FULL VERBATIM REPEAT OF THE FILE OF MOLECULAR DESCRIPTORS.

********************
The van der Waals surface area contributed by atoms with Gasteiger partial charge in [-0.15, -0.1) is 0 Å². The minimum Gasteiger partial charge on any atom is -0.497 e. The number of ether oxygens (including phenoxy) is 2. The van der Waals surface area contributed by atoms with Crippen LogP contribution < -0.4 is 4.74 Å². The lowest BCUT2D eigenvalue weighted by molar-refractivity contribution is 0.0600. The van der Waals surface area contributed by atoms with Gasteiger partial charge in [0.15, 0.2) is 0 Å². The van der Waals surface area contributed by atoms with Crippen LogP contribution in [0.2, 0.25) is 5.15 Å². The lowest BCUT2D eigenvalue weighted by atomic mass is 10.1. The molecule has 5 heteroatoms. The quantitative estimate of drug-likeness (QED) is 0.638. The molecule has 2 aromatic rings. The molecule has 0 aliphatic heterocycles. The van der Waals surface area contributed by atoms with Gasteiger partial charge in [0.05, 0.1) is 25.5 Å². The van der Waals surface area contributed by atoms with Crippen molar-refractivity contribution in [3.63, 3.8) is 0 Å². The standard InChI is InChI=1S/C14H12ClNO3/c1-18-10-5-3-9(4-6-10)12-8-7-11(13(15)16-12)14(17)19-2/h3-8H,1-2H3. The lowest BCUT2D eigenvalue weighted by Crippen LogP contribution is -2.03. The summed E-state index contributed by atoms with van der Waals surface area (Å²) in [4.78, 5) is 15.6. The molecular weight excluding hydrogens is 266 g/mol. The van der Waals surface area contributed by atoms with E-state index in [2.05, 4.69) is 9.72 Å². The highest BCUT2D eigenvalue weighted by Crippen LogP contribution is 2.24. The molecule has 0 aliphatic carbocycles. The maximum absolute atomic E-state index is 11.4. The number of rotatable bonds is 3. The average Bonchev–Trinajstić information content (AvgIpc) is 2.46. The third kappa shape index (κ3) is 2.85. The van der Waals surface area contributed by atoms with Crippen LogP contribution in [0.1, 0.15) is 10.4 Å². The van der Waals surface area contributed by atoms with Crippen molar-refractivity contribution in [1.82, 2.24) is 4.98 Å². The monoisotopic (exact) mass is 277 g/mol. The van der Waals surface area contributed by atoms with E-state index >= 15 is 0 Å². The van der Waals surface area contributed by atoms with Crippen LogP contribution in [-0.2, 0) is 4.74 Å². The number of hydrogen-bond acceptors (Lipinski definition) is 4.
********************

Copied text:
The van der Waals surface area contributed by atoms with Gasteiger partial charge in [-0.15, -0.1) is 0 Å². The minimum Gasteiger partial charge on any atom is -0.497 e. The number of ether oxygens (including phenoxy) is 2. The van der Waals surface area contributed by atoms with Crippen LogP contribution < -0.4 is 4.74 Å². The lowest BCUT2D eigenvalue weighted by molar-refractivity contribution is 0.0600. The van der Waals surface area contributed by atoms with Gasteiger partial charge in [0.15, 0.2) is 0 Å². The van der Waals surface area contributed by atoms with Crippen LogP contribution in [0.2, 0.25) is 5.15 Å². The lowest BCUT2D eigenvalue weighted by atomic mass is 10.1. The molecule has 5 heteroatoms. The quantitative estimate of drug-likeness (QED) is 0.638. The molecule has 2 aromatic rings. The molecule has 0 aliphatic heterocycles. The van der Waals surface area contributed by atoms with Gasteiger partial charge in [0.05, 0.1) is 25.5 Å². The van der Waals surface area contributed by atoms with Crippen molar-refractivity contribution in [3.63, 3.8) is 0 Å². The standard InChI is InChI=1S/C14H12ClNO3/c1-18-10-5-3-9(4-6-10)12-8-7-11(13(15)16-12)14(17)19-2/h3-8H,1-2H3. The lowest BCUT2D eigenvalue weighted by Crippen LogP contribution is -2.03. The summed E-state index contributed by atoms with van der Waals surface area (Å²) in [4.78, 5) is 15.6. The molecular weight excluding hydrogens is 266 g/mol. The van der Waals surface area contributed by atoms with E-state index in [2.05, 4.69) is 9.72 Å². The highest BCUT2D eigenvalue weighted by Crippen LogP contribution is 2.24. The molecule has 0 aliphatic carbocycles. The maximum absolute atomic E-state index is 11.4. The number of rotatable bonds is 3. The average Bonchev–Trinajstić information content (AvgIpc) is 2.46. The third kappa shape index (κ3) is 2.85. The van der Waals surface area contributed by atoms with Crippen LogP contribution in [0.1, 0.15) is 10.4 Å². The van der Waals surface area contributed by atoms with Crippen molar-refractivity contribution in [1.82, 2.24) is 4.98 Å². The monoisotopic (exact) mass is 277 g/mol. The van der Waals surface area contributed by atoms with E-state index >= 15 is 0 Å². The van der Waals surface area contributed by atoms with Crippen LogP contribution in [-0.2, 0) is 4.74 Å². The number of hydrogen-bond acceptors (Lipinski definition) is 4.